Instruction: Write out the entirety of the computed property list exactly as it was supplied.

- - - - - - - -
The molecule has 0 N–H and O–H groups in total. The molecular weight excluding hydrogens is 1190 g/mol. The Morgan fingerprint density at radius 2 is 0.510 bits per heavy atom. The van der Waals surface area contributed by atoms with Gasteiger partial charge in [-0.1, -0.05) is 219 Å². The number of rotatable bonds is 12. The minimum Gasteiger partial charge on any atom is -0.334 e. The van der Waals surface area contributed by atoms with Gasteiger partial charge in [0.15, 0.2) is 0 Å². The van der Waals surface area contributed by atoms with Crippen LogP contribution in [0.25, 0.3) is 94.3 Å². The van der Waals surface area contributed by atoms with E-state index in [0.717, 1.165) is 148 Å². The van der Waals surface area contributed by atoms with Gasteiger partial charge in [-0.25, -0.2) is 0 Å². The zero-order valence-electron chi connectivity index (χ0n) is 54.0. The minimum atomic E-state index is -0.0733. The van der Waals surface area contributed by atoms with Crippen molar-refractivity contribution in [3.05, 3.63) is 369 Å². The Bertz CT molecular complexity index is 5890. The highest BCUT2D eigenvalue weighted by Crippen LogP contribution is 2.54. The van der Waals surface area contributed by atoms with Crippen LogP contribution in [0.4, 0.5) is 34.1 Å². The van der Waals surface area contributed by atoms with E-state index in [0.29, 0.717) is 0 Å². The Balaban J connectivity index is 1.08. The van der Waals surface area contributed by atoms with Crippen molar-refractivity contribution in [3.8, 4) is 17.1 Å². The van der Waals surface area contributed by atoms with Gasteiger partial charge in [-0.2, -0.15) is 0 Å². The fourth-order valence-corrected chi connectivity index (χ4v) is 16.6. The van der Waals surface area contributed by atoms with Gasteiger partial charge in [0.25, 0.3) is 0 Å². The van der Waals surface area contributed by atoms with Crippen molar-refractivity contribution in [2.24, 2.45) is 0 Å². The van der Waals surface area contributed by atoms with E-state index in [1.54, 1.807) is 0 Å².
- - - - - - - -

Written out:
The molecule has 0 N–H and O–H groups in total. The molecular weight excluding hydrogens is 1190 g/mol. The Morgan fingerprint density at radius 2 is 0.510 bits per heavy atom. The van der Waals surface area contributed by atoms with Gasteiger partial charge in [-0.1, -0.05) is 219 Å². The number of rotatable bonds is 12. The minimum Gasteiger partial charge on any atom is -0.334 e. The van der Waals surface area contributed by atoms with Gasteiger partial charge in [0.15, 0.2) is 0 Å². The van der Waals surface area contributed by atoms with Crippen LogP contribution in [0.25, 0.3) is 94.3 Å². The van der Waals surface area contributed by atoms with E-state index in [0.717, 1.165) is 148 Å². The van der Waals surface area contributed by atoms with Gasteiger partial charge in [-0.25, -0.2) is 0 Å². The zero-order valence-electron chi connectivity index (χ0n) is 54.0. The minimum atomic E-state index is -0.0733. The van der Waals surface area contributed by atoms with Crippen molar-refractivity contribution in [3.05, 3.63) is 369 Å². The Bertz CT molecular complexity index is 5890. The highest BCUT2D eigenvalue weighted by Crippen LogP contribution is 2.54. The van der Waals surface area contributed by atoms with Crippen LogP contribution in [0.4, 0.5) is 34.1 Å². The van der Waals surface area contributed by atoms with E-state index in [0.29, 0.717) is 0 Å². The Balaban J connectivity index is 1.08. The van der Waals surface area contributed by atoms with Crippen molar-refractivity contribution in [3.8, 4) is 17.1 Å². The van der Waals surface area contributed by atoms with Gasteiger partial charge in [-0.2, -0.15) is 0 Å². The fourth-order valence-corrected chi connectivity index (χ4v) is 16.6. The van der Waals surface area contributed by atoms with Gasteiger partial charge in [0.25, 0.3) is 0 Å². The van der Waals surface area contributed by atoms with Crippen molar-refractivity contribution in [2.24, 2.45) is 0 Å². The van der Waals surface area contributed by atoms with E-state index in [1.54, 1.807) is 0 Å².